By Wiley Cash
Wiley Cash’s lyrical, poignant approach to storytelling ― an outstanding asset of his 2012 debut ― takes another leap forward in “This Dark Road to Mercy.”
As he did in his first novel “A Land More Kind Than Home,” Wiley mixes crime fiction with bits of Southern Gothic for a graceful second novel that is steeped in strong characters driven by a longing to connect with each other. Using the caper ― a mystery category that often is underutilized ― Cash delivers a story about love, failed ambition, responsibility and revenge and he does this relying on emotion rather than violence.
Easter Quillby is mature beyond her 12 years. She’s had to grow up fast after she and her 6-year-old sister Ruby landed in foster care in Gastonia, N.C. Even before she had discovered her mother dead from an overdose in their run-down home, Easter was the one who fed her sister and got the two of them off to school. Years before, their deadbeat father, Wade Chesterfield, had signed over his parental rights and disappeared.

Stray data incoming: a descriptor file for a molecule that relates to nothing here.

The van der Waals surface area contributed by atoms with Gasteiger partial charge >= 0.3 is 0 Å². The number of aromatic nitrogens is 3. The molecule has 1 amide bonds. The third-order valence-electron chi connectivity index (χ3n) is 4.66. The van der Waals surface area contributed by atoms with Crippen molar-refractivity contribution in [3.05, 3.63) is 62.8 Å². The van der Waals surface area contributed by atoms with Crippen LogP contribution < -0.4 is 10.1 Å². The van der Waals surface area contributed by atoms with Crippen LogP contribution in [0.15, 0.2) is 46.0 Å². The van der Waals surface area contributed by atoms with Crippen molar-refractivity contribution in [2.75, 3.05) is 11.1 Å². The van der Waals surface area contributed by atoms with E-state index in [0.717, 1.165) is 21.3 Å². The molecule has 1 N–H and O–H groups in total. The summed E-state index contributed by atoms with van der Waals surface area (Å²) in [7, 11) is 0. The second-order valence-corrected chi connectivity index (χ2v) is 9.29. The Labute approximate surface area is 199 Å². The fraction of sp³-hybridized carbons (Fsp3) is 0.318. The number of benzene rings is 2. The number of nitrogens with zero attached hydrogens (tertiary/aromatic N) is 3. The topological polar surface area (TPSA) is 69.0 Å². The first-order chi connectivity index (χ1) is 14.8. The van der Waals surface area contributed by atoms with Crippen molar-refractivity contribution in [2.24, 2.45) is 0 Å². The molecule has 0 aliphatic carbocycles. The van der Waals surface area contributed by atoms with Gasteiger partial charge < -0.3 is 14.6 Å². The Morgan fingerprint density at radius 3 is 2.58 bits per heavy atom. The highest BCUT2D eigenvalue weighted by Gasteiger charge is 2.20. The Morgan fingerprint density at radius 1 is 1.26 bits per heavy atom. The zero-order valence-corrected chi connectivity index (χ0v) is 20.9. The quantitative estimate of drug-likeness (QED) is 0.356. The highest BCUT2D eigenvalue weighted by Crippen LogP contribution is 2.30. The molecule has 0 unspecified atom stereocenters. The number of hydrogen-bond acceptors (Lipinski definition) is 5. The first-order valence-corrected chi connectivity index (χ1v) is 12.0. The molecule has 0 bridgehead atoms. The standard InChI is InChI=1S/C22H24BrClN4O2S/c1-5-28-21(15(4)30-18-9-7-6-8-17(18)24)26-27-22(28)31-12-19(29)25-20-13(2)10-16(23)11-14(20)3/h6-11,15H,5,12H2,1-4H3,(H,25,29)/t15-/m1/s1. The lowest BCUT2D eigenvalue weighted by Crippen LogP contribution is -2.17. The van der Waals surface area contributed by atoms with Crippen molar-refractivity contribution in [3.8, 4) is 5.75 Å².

But now Wade, a former minor league baseball player, is back. And for some reason he wants his children, even if it means kidnapping them in the middle of the night from the foster home, not even giving them time to change out of their nightgowns. But there is no clean escape for this rag-tag family. The compassionate Brady Weller, the girls’ court-appointed guardian, is on their trail as is the brutal Robert Pruitt fueled by a years-old vendetta against Wade. There’s also a little matter of Wade’s gym bag full of money that Pruitt is hired to bring back for the local crime boss, and Pruitt is happy to use whatever force needed.
“This Dark Road to Mercy” unfurls during 1998 when Mark McGwire and Sammy Sosa raced to break the season home run record, an ambition that Wade once had but could never achieve. Cash effectively shows Wade to be a perpetual outcast, who wants to do the right thing but never quite can. “Wade’s a good guy,” says one character. He’s got a good heart. He just gets carried away and does stupid (stuff) sometimes.” Cash skillfully shows Brady and Pruitt to be Wade’s antithesis. The good-hearted Brady is forever trying to find redemption for causing a child’s accidental death while Pruitt thrives on rage.
But it is Easter who struggles to be the parent to her sister and the adult that Wade never can be. Yet Cash wisely doesn’t make Easter wise beyond her years. She is still a child trying to do right, which is something the grownups around her often forget. (MCT)